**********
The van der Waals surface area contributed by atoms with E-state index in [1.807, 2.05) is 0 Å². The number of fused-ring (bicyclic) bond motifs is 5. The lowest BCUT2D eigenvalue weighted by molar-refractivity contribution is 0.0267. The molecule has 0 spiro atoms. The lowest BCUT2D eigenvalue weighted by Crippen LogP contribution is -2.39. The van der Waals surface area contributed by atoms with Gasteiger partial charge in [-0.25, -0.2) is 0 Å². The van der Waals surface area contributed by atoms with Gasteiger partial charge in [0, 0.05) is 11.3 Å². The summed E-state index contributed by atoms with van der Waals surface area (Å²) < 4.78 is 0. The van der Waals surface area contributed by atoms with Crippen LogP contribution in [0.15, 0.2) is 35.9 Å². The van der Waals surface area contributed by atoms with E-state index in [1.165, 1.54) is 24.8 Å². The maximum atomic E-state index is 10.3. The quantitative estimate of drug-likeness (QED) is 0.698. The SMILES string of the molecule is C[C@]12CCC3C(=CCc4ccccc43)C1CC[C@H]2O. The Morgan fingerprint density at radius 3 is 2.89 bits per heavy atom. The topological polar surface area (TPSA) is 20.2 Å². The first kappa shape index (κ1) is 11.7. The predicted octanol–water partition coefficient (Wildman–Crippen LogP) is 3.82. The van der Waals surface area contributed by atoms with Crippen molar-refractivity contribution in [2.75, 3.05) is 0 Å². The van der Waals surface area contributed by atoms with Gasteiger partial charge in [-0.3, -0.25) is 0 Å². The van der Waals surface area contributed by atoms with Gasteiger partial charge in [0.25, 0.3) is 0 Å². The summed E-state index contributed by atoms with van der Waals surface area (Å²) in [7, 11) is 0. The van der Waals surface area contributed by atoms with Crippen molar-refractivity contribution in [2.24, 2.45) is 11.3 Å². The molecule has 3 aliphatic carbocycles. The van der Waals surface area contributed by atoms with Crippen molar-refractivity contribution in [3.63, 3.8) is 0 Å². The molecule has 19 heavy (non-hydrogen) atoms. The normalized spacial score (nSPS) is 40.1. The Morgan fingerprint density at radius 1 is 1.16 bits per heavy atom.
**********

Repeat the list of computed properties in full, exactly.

The van der Waals surface area contributed by atoms with E-state index in [1.807, 2.05) is 0 Å². The number of fused-ring (bicyclic) bond motifs is 5. The lowest BCUT2D eigenvalue weighted by molar-refractivity contribution is 0.0267. The molecule has 0 spiro atoms. The lowest BCUT2D eigenvalue weighted by Crippen LogP contribution is -2.39. The van der Waals surface area contributed by atoms with Gasteiger partial charge in [-0.25, -0.2) is 0 Å². The van der Waals surface area contributed by atoms with Gasteiger partial charge in [0, 0.05) is 11.3 Å². The summed E-state index contributed by atoms with van der Waals surface area (Å²) < 4.78 is 0. The van der Waals surface area contributed by atoms with Crippen LogP contribution in [0.15, 0.2) is 35.9 Å². The van der Waals surface area contributed by atoms with E-state index in [1.165, 1.54) is 24.8 Å². The maximum atomic E-state index is 10.3. The quantitative estimate of drug-likeness (QED) is 0.698. The SMILES string of the molecule is C[C@]12CCC3C(=CCc4ccccc43)C1CC[C@H]2O. The Morgan fingerprint density at radius 3 is 2.89 bits per heavy atom. The topological polar surface area (TPSA) is 20.2 Å². The first kappa shape index (κ1) is 11.7. The predicted octanol–water partition coefficient (Wildman–Crippen LogP) is 3.82. The van der Waals surface area contributed by atoms with Crippen molar-refractivity contribution in [2.75, 3.05) is 0 Å². The van der Waals surface area contributed by atoms with Gasteiger partial charge in [-0.3, -0.25) is 0 Å². The van der Waals surface area contributed by atoms with Gasteiger partial charge in [0.25, 0.3) is 0 Å². The summed E-state index contributed by atoms with van der Waals surface area (Å²) in [7, 11) is 0. The van der Waals surface area contributed by atoms with Crippen molar-refractivity contribution in [2.24, 2.45) is 11.3 Å². The molecule has 3 aliphatic carbocycles. The van der Waals surface area contributed by atoms with Crippen molar-refractivity contribution in [3.63, 3.8) is 0 Å². The molecule has 19 heavy (non-hydrogen) atoms. The normalized spacial score (nSPS) is 40.1. The Morgan fingerprint density at radius 1 is 1.16 bits per heavy atom.